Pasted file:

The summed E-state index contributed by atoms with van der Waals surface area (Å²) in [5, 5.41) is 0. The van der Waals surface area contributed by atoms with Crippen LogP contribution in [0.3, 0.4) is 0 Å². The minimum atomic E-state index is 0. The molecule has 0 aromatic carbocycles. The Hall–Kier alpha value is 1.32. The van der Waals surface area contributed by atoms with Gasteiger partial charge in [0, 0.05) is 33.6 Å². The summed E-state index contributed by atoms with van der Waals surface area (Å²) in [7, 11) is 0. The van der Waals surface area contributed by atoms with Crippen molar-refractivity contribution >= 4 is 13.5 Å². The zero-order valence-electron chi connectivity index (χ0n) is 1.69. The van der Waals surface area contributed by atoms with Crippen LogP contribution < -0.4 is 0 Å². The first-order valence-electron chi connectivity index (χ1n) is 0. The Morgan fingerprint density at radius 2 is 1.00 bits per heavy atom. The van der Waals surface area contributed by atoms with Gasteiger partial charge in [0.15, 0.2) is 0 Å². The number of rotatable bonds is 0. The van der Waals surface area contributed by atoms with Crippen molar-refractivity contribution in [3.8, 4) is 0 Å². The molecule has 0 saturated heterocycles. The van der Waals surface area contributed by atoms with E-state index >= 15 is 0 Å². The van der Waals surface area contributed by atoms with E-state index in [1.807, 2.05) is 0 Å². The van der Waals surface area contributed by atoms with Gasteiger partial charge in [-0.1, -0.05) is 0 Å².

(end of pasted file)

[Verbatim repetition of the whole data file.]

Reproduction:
The summed E-state index contributed by atoms with van der Waals surface area (Å²) in [5, 5.41) is 0. The van der Waals surface area contributed by atoms with Crippen LogP contribution in [0.3, 0.4) is 0 Å². The minimum atomic E-state index is 0. The molecule has 0 aromatic carbocycles. The Hall–Kier alpha value is 1.32. The van der Waals surface area contributed by atoms with Gasteiger partial charge in [0, 0.05) is 33.6 Å². The summed E-state index contributed by atoms with van der Waals surface area (Å²) in [7, 11) is 0. The van der Waals surface area contributed by atoms with Crippen molar-refractivity contribution >= 4 is 13.5 Å². The zero-order valence-electron chi connectivity index (χ0n) is 1.69. The van der Waals surface area contributed by atoms with Crippen LogP contribution < -0.4 is 0 Å². The first-order valence-electron chi connectivity index (χ1n) is 0. The Morgan fingerprint density at radius 2 is 1.00 bits per heavy atom. The van der Waals surface area contributed by atoms with Gasteiger partial charge in [0.15, 0.2) is 0 Å². The number of rotatable bonds is 0. The van der Waals surface area contributed by atoms with Crippen molar-refractivity contribution in [3.8, 4) is 0 Å². The molecule has 0 saturated heterocycles. The van der Waals surface area contributed by atoms with E-state index >= 15 is 0 Å². The van der Waals surface area contributed by atoms with E-state index in [1.807, 2.05) is 0 Å². The van der Waals surface area contributed by atoms with Gasteiger partial charge in [-0.1, -0.05) is 0 Å².